Planning consent for the much needed improvements has been granted and work, including drainage channels to prevent flooding, is due to start this October. The installations will be of natural wood, rather than the current gaudy constructions, so they fit more appropriately into the park environment. It is after all a woodland play area and not a city centre landscape. This is a fundamental overhaul rather than cosmetic change, so it is claimed that the resulting playground should last at least 20-25 years. Consequently the topographical and installation work will take time, and the play area may not be open again until April 2019. Please look out for signage in the park, which will keep you informed on progress.

Cricket nets

Planning consent has been granted for improved cricket nets on the sports field. The bowler’s run up will be incorporated into the structure to prevent a line of worn grass on the field. The whole construction will enclose a three-bay practice facility with an artificial grass surface. The cricket cages will be surrounded by a 3-metre security fence to prevent misuse and damage which, sad to say, is a problem with the current nets. It will also ensure stray cricket balls do not endanger others in the area. The work is due to start sometime in October. Again, please watch out for information signs in the park.

Text and photos: Jennie Kettlewell

[Autumn 2018]


Crab Apple Jelly

At the time of writing (early September) it is not yet clear whether this year is or is not a good one for apples. We need the small green bitter kind that makes your mouth dry up if you bite into a raw one, but miraculously turns into tangy red jelly when cooked. Be assured that we will search for them later this month, so when you read this do ring 020 7602 0304 to place your orders. Supplies are always soon exhausted.

Rhoddy Wood

[Autumn 2018]


Holland Park Conservation Volunteers

RichardThe volunteers usually meet on the third Saturday of each month (see Events), with a brief to carry out tasks to help with the maintenance and conservation of the woodland and meadow areas of the park. Tasks might include clearing vegetation, meadow management, scything, dead-hedging and planting.  These work days are free to attend and aimed at adult participants.

The volunteers benefit the park, get a day in the open, meet like-minded people and have some fun too. Member of the Friends and regular Holland Park volunteer, Richard Kulczycki, was obviously having fun when he helped clear out the Wildlife Area pond. If you are interested in volunteering, contact ecology.centre@rbkc.gov.uk or ring 020 7938 8186.

Jennie Kettlewell

Photo by Gerald McEnery

[Autumn 2018]


Annual General Meeting 2018: Report

The Friends’ AGM was held on 18 April 2018. President, Sir Angus Stirling, welcomed those present and the minutes of the 2017 meeting were approved.

The Trustees’ Report for 2017 was presented by Andy Walker, the main points being:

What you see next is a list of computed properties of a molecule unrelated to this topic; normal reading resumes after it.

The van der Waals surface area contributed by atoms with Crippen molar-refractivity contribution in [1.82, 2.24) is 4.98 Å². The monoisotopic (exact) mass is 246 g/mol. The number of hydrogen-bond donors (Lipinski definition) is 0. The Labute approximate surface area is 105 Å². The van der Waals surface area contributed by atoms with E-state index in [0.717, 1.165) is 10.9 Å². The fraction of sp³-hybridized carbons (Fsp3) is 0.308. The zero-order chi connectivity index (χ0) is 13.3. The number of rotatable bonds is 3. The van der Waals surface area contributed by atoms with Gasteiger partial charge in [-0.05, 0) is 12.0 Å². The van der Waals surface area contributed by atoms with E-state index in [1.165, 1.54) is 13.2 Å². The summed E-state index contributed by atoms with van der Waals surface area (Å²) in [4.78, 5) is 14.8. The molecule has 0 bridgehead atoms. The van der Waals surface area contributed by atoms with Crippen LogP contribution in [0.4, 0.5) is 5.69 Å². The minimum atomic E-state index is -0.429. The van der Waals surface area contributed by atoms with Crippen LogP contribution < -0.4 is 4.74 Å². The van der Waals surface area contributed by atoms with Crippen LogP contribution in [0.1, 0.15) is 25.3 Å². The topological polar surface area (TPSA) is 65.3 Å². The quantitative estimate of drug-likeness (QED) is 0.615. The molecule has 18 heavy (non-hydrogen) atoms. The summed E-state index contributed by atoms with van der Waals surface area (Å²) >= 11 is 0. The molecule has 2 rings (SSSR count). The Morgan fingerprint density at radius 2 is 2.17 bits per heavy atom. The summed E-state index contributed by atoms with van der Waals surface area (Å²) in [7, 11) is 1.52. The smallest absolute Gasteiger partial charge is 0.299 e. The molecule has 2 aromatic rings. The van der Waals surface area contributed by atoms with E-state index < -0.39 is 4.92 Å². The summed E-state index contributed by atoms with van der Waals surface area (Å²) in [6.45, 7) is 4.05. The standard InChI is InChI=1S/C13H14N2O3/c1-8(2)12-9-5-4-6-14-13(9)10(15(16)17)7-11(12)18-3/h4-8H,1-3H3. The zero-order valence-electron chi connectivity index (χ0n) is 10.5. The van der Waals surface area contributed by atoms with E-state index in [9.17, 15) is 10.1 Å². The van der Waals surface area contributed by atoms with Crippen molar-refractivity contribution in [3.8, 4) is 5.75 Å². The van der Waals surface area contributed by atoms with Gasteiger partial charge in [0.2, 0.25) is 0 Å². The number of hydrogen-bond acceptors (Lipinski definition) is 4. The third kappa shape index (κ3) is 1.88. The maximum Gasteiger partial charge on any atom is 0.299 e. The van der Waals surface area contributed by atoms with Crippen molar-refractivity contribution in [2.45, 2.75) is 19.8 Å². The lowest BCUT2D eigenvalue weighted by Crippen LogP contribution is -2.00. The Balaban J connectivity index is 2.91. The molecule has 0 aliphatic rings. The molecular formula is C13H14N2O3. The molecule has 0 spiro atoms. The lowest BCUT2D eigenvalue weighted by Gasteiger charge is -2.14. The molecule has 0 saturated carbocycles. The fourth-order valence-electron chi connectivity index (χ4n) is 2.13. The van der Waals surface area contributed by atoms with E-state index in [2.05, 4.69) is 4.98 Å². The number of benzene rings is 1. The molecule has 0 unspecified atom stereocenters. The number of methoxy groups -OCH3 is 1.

•    The year had been one of messy works in the park, being improvements to the historic buildings.

•    The enhancement of the Holland House terrace, approach road and the Café Yard had started in September.

•    Rainwater management work had been carried out in the west of the park.

•    The Friends had contributed to the Council’s Holland Park Conservation Area Appraisal, which describes the essence of the park as a statement of what aspects need to be protected and maintained.

•    Grants to the park included replanting of the Mediterranean Bed in the Dutch Garden, the second stage of the proactive tree health programme, Ecology Centre walks and talks, and a map of Holland Park.

Silvi Spassov gave the Treasurer’s Report for 2017. The balance for the financial year 2017 was £97,795: up on 2016 due to funding expenditure projects being postponed to 2018 and to exceptionally high income from donations (£86,470). Events income had been £19,315 in 2017, compared with £12,160 in 2016, largely due to healthy sales at our art exhibition. The events surplus had risen from £3,529 in 2016 to £4,226 in 2017. The full accounts had been circulated in the spring 2018 newsletter.

The Secretary’s Report was delivered by Rhoddy Wood, who said that membership stood at 1,016, higher than the same time last year. Payment via The Friends’ website was helping to increase membership, though the number of members signing up for Gift Aid had declined. Gift Aid was important as it resulted in an additional 25% tax refund on the cost of each subscription or donation paid by a signed-up member. Mrs Wood thanked all those who kindly help deliver the newsletters.

Election of the trustees. Silvi Spassov was elected as a trustee. All other trustees had agreed to stand again and were duly re-elected.

Election of the independent examiner. Roger Foreman was re-elected.

Chairman’s Outlook for 2018. Chairman, Jennie Kettlewell, emphasised that, after a year of messy works, the built assets of the park are now in better shape, with the exception of Grade-1-listed Holland House. Opera Holland Park had obtained consent for their buildings for the next three years. Written into that consent was the fact that OHP would work with The Friends and other stakeholders to see what could be done to shorten the time taken for the ancillary buildings to be cleared, and for the terrace to be open to the public earlier than in former years. She thanked Nicholas Hopkins for his tireless work to enable payment through The Friends’ website, the trustees for the staggering amount they achieved each year, and Sir Angus Stirling for his wise advice and reassurance. There were some interesting questions from members, which we are making sure we address.

Much has happened since the AGM in mid-April; see News Update below.

[July 2018]